I read with some amusement an article published by BusinessWeek highlighting Apple's (AAPL) big plans to become a more green company. Apple CEO Steve Jobs pointed out in that article that his company was releasing more information on its total carbon footprint. That omission had earned Apple raspberries from the environmental community and low ratings in big green company rankings from the likes of Newsweek, among others. Jobs also argued strenuously the carbon-footprint rankings were missing a piece by leaving out the actual downstream carbon impact of the phones, computers and music players once they left the factory.

I couldn't agree with him more. Which is why I was so amused. The easiest way for Apple to reduce its carbon footprint would be to encourage customers to buy less hardware. Instead, they could pay for software, or so-called firmware upgrades, that would improve devices like iPods and iPhones. But Apple pushes for the opposite, driving customers to swap out old products for new ones every 18 months.
The company's engineers insist on making it nearly impossible to replace the batteries on iPhones and iPods. Doing so promotes the throwaway culture that lies at the heart of our greenhouse gas and global warming problems.

So here's a challenge for Apple, a new way to think different and green. How about figuring out the best ways to ensure that I can increase the comfortable lifespan of my iPhone and iPod while preserving your bottom line?

Bashing Apple's environmental cred has long been sport for treehuggers. It's not very difficult to do, considering the company's warm and fuzzy customer image (the placards in the stores intoning that Apple sells the "World's Greenest Line of Notebooks" certainly makes the Mac maker an easy target. In reality, Apple has done a lot of wonderful work to help the environment. Apple eliminated carcinogenic PVC in its packaging a decade ahead of its PC rivals.

Apple also stopped making CRT monitors well ahead of competition. And Apple has already phased out use of brominated flame retardants that have toxic properties and have shown up in increasing quantities in breast milk. Other PC makers plan to phase them out by the end of 2009. So raking Apple over the coals over carbon-footprint calculations is somewhat besides the point.

Rather, I see a much bigger problem in Apple's active encouragement of throwaway culture. To a point, this is the core underpinning of the consumer electronics segment, where ever faster and slicker devices drive customers to continually upgrade to the new, new thing and toss the old version onto the scrap heap. But Apple has made some egregiously bad choices that are text-book cases of how to needlessly encourage customers to buy more when upgrading the same should be fine.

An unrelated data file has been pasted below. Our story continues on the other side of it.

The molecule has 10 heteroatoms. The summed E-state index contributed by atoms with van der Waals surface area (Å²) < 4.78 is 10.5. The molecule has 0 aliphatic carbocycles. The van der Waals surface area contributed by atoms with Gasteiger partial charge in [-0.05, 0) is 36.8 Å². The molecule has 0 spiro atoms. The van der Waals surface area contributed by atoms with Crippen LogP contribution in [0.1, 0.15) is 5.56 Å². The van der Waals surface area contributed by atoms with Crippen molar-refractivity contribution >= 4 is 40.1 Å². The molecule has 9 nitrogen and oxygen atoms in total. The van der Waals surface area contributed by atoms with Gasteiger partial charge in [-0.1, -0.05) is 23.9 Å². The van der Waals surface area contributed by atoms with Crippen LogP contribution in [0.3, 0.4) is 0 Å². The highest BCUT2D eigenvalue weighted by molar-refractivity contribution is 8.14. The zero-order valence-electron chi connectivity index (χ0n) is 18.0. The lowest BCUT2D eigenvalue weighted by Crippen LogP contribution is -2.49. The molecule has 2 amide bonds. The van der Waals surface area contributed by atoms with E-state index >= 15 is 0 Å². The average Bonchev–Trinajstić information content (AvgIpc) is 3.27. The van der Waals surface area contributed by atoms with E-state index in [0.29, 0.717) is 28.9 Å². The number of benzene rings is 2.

Witness iPod batteries. Apple essentially owns the music player market with its ubiquitous iPod player, with a marketshare north of 70 percent. For some reason, Apple has decided to lock batteries into iPods in ways that make them difficult to replace. Yes, you can crack the case. But it's a far harder than swapping out battery units on other music devices. There is a similar situation with the iPhone. Once your battery is toast, you are out of luck.

Sure, you can pay $50 to $80 to get your iPod or iPhone battery changed -- even though the actual unit cost of the replacement battery is probably less than $5. But that extra cost encourages people to spend another hundred bucks more and buy, buy, buy a new, improved system with more memory and a longer battery life.

So if Apple wants to stay the most innovative consumer devices company on earth, it truly needs to think different. Really, really different. Figure out a way to make devices that have longer lifespans. Start by making the batteries easy to replace. But then take it a step further by making the components of the device increasingly modular and easy to swap out.

For example, if you settle on a standardized iPod chassis, then perhaps I could come in once every two years and buy a new flash memory drive with more capacity that can be easily snapped into the unit in place of the last one. Or maybe you could build a modular display system that might let me unsnap a dimmer, older display and replace it with a newer one.

I realize this is a massive engineering challenge. Component companies do not standardize form factors for most of their products. Apple has also used innovative ways to engineer more and more components into a smaller and smaller space, making it harder to support modular replacement batteries, memory or other things. Then again, a number of other handheld device companies have done a fine job at least with the batteries. Apple's chief smartphone competitor, Blackberry (RIMM), seems to have no problem building devices with easy to remove batteries.

Whatever the case and whatever the obstacles, this is a great opportunity for Apple to show its true colors. Rather than play along with the current status quo and engage in the same old meaningless debate, Apple should set a new paradigm and possibly create an entirely new industry standard for sustainable device construction. We could even set a target. Apple should aim to increase the average lifespan of its iPhones and iPods by 25 percent. Now that would really be a greener Apple.

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